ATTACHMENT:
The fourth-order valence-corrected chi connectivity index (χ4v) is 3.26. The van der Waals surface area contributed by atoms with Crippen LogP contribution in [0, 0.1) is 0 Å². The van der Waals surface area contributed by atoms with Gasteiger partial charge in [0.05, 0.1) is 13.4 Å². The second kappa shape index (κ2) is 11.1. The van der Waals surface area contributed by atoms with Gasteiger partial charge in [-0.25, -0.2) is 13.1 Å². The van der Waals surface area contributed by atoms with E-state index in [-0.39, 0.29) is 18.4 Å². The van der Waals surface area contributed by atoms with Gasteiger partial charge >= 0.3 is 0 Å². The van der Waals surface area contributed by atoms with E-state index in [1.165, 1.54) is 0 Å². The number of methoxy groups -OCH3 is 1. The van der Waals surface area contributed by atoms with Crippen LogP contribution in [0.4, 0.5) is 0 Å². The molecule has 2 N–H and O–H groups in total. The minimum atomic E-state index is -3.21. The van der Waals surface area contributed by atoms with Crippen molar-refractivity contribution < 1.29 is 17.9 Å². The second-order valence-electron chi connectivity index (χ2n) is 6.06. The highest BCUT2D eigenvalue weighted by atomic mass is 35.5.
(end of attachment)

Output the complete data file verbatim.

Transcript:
The fourth-order valence-corrected chi connectivity index (χ4v) is 3.26. The van der Waals surface area contributed by atoms with Crippen LogP contribution in [0, 0.1) is 0 Å². The van der Waals surface area contributed by atoms with Gasteiger partial charge in [0.05, 0.1) is 13.4 Å². The second kappa shape index (κ2) is 11.1. The van der Waals surface area contributed by atoms with Gasteiger partial charge in [-0.25, -0.2) is 13.1 Å². The van der Waals surface area contributed by atoms with E-state index in [-0.39, 0.29) is 18.4 Å². The van der Waals surface area contributed by atoms with Gasteiger partial charge >= 0.3 is 0 Å². The van der Waals surface area contributed by atoms with E-state index in [1.165, 1.54) is 0 Å². The number of methoxy groups -OCH3 is 1. The van der Waals surface area contributed by atoms with Crippen LogP contribution in [0.4, 0.5) is 0 Å². The molecule has 2 N–H and O–H groups in total. The minimum atomic E-state index is -3.21. The van der Waals surface area contributed by atoms with Crippen molar-refractivity contribution < 1.29 is 17.9 Å². The second-order valence-electron chi connectivity index (χ2n) is 6.06. The highest BCUT2D eigenvalue weighted by atomic mass is 35.5.